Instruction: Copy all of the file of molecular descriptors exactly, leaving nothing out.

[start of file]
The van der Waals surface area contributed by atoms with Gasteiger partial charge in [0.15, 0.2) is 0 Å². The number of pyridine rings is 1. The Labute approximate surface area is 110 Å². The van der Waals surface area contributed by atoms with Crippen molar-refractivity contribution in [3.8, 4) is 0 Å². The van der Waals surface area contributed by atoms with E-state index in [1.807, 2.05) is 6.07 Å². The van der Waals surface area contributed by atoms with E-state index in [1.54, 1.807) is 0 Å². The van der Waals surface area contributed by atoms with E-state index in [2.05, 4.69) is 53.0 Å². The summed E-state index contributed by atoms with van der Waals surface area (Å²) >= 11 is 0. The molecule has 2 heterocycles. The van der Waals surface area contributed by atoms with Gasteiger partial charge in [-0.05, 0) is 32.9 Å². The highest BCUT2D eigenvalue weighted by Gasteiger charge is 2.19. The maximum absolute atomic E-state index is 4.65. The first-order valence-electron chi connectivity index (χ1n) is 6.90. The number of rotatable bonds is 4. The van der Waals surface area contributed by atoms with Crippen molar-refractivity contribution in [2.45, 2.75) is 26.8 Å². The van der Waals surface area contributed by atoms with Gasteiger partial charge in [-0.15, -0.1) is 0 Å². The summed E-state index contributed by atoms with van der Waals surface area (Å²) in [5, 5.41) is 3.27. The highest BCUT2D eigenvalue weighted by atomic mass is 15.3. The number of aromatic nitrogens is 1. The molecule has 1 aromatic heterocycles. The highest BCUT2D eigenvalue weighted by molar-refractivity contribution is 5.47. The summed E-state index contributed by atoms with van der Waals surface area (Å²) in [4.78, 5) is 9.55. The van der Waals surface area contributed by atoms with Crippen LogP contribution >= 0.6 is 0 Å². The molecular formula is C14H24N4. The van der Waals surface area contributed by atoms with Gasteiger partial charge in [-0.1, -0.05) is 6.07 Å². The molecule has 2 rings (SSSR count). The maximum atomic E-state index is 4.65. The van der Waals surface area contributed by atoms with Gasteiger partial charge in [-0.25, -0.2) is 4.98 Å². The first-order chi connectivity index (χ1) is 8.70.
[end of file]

The van der Waals surface area contributed by atoms with Gasteiger partial charge in [0.15, 0.2) is 0 Å². The number of pyridine rings is 1. The Labute approximate surface area is 110 Å². The van der Waals surface area contributed by atoms with Crippen molar-refractivity contribution in [3.8, 4) is 0 Å². The van der Waals surface area contributed by atoms with E-state index in [1.807, 2.05) is 6.07 Å². The van der Waals surface area contributed by atoms with E-state index in [1.54, 1.807) is 0 Å². The van der Waals surface area contributed by atoms with E-state index in [2.05, 4.69) is 53.0 Å². The summed E-state index contributed by atoms with van der Waals surface area (Å²) >= 11 is 0. The molecule has 2 heterocycles. The van der Waals surface area contributed by atoms with Gasteiger partial charge in [-0.05, 0) is 32.9 Å². The highest BCUT2D eigenvalue weighted by Gasteiger charge is 2.19. The maximum absolute atomic E-state index is 4.65. The first-order valence-electron chi connectivity index (χ1n) is 6.90. The number of rotatable bonds is 4. The van der Waals surface area contributed by atoms with Crippen molar-refractivity contribution in [2.45, 2.75) is 26.8 Å². The van der Waals surface area contributed by atoms with Gasteiger partial charge in [-0.15, -0.1) is 0 Å². The summed E-state index contributed by atoms with van der Waals surface area (Å²) in [5, 5.41) is 3.27. The highest BCUT2D eigenvalue weighted by atomic mass is 15.3. The number of aromatic nitrogens is 1. The molecule has 1 aromatic heterocycles. The highest BCUT2D eigenvalue weighted by molar-refractivity contribution is 5.47. The summed E-state index contributed by atoms with van der Waals surface area (Å²) in [4.78, 5) is 9.55. The van der Waals surface area contributed by atoms with Crippen LogP contribution >= 0.6 is 0 Å². The molecular formula is C14H24N4. The van der Waals surface area contributed by atoms with Gasteiger partial charge in [-0.1, -0.05) is 6.07 Å². The molecule has 2 rings (SSSR count). The maximum atomic E-state index is 4.65. The van der Waals surface area contributed by atoms with Gasteiger partial charge in [-0.25, -0.2) is 4.98 Å². The first-order chi connectivity index (χ1) is 8.70.